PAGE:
In the broadsword flash of twin test centuries from Shai Hope, there is a sunnier tinge to West Indies cricket and their approaching tour of New Zealand.
A week ago, the Windies were heading down the gurgler against England in another test series and looking a lot like the patchy starter on the summer menu in New Zealand before Pakistan then the England main course.
That may change again at Lord's in another week as England and the men from the Caribbean head into the series decider but the rebound from the Windies hints at some better pre-Christmas test substance in Wellington and Hamilton.
They were castigated after losing the first test at Edgbaston. Former speedster and coach Curtly Ambrose called them "pathetic" and Geoffrey Boycott rated them the "worst cricket side in the last 50 years".
Then in the cricketing aorta of Yorkshire, at the Headingley ground where Boycott and current skipper Joe Root are revered, the Windies reeled in a 322-run fourth innings target with five wickets to spare. Take that and slap it in your chip butty sandwich.
Hope and Kraigg Brathwaite batted England into submission after the bowlers combined to check any significant comeback from the hosts, whose poor catching and final innings' bowling helped the Windies to a shock victory.
Just as staggeringly, Hope is the only batsman to score centuries in both innings of a first-class match at Headingley. Until then the Barbadian had a quiet test record and had only passed 50 once so the jury is out on his future, as it still is on his team.
Politics, inter-island squabbles in the Caribbean and the effects of T20 have bitten into the Windies' pedigree in the years since Clive Lloyd, Gordon Greenidge, Viv Richards, Brian Lara, Malcolm Marshall, Andy Roberts, Ambrose, Holding and Joel Garner dominated rivals.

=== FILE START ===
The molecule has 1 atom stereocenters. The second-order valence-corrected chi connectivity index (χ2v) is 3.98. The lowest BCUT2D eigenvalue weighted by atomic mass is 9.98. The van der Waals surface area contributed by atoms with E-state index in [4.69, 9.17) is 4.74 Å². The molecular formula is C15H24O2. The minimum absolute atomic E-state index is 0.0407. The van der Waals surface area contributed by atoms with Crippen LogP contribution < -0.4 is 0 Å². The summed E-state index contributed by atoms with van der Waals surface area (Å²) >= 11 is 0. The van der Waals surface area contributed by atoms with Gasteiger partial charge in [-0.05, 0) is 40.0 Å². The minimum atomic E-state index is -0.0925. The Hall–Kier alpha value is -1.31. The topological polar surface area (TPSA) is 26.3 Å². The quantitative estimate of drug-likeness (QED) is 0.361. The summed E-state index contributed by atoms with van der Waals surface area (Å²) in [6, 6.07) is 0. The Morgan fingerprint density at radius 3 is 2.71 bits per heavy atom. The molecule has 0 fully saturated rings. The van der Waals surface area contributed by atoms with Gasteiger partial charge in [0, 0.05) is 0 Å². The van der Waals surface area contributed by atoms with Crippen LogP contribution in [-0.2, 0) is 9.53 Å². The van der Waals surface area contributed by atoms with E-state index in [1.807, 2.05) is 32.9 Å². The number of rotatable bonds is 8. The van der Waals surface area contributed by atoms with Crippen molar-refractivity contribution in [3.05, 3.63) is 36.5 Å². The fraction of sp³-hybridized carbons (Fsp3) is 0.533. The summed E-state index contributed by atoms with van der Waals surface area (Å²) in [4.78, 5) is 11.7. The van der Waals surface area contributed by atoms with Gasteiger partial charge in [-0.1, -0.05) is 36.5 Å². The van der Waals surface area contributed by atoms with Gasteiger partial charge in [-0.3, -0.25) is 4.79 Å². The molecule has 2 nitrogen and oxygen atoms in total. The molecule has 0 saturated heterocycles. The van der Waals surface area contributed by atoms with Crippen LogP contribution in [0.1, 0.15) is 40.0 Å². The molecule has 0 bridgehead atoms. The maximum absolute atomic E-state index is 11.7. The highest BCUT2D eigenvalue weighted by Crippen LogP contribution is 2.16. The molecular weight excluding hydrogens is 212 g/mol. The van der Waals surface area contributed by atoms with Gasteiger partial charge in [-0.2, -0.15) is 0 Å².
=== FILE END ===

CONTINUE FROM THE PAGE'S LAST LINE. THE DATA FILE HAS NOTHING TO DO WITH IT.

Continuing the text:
Earlier there were the three Ws, Wes Hall, Rohan Kanhai, Lance Gibbs and the imperious all-round talents of Garry Sobers.
A number played in New Zealand and one of those tourists was Bruce Pairaudeau, a gifted batsman from British Guyana who scored a century in his first test innings against India, toured here in 1955-56 and later returned to live and play for Northern Districts.
His original nickname was Mambo but he answered to the Duke when he matched his middle name - Hamilton - to life in Waikato.
He was a very stylish batsman, a fiend at table tennis, a keen swimmer and dancer whose delightful accent and terrific stories always encouraged a wide audience.
The state of cricket in the West Indies and the performances of their teams became a complex topic and one Pairaudeau wrestled with and will be keen to inspect when the tourists play at Seddon Park in late December.
They have changed their coach to Stuart Law, the former Queensland and Australian rep who coached Sri Lanka before taking up his new role.
A focus of his work has been reviving the stock of fast bowlers, improving players' fitness, qualifying for the next World Cup and finding batsmen who can cope with the grind of test cricket.
Hope and Brathwaite delivered at Headingley but Lords is a bigger task. Cricket does that, it's a consistent exam about temperament and technique where batsmen hit every ball in the middle in one innings and can struggle to find the edge in the next.